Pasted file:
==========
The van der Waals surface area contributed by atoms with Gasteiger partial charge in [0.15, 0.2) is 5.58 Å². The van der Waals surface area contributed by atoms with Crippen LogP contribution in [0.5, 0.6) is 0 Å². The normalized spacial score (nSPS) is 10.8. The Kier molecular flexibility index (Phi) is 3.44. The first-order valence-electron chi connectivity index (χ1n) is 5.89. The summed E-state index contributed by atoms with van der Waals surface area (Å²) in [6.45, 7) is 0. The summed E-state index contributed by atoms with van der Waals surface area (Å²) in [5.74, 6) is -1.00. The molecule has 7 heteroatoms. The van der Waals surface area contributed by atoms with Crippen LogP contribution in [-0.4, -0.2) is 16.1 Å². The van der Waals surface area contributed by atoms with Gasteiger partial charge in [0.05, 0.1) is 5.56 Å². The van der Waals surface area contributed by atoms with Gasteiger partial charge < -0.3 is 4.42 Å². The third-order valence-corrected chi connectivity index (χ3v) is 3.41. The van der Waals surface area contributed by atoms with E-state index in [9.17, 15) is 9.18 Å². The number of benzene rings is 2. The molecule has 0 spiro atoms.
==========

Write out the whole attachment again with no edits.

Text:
The van der Waals surface area contributed by atoms with Gasteiger partial charge in [0.15, 0.2) is 5.58 Å². The van der Waals surface area contributed by atoms with Crippen LogP contribution in [0.5, 0.6) is 0 Å². The normalized spacial score (nSPS) is 10.8. The Kier molecular flexibility index (Phi) is 3.44. The first-order valence-electron chi connectivity index (χ1n) is 5.89. The summed E-state index contributed by atoms with van der Waals surface area (Å²) in [6.45, 7) is 0. The summed E-state index contributed by atoms with van der Waals surface area (Å²) in [5.74, 6) is -1.00. The molecule has 7 heteroatoms. The van der Waals surface area contributed by atoms with Crippen LogP contribution in [-0.4, -0.2) is 16.1 Å². The van der Waals surface area contributed by atoms with Gasteiger partial charge in [0.05, 0.1) is 5.56 Å². The van der Waals surface area contributed by atoms with Gasteiger partial charge < -0.3 is 4.42 Å². The third-order valence-corrected chi connectivity index (χ3v) is 3.41. The van der Waals surface area contributed by atoms with E-state index in [9.17, 15) is 9.18 Å². The number of benzene rings is 2. The molecule has 0 spiro atoms.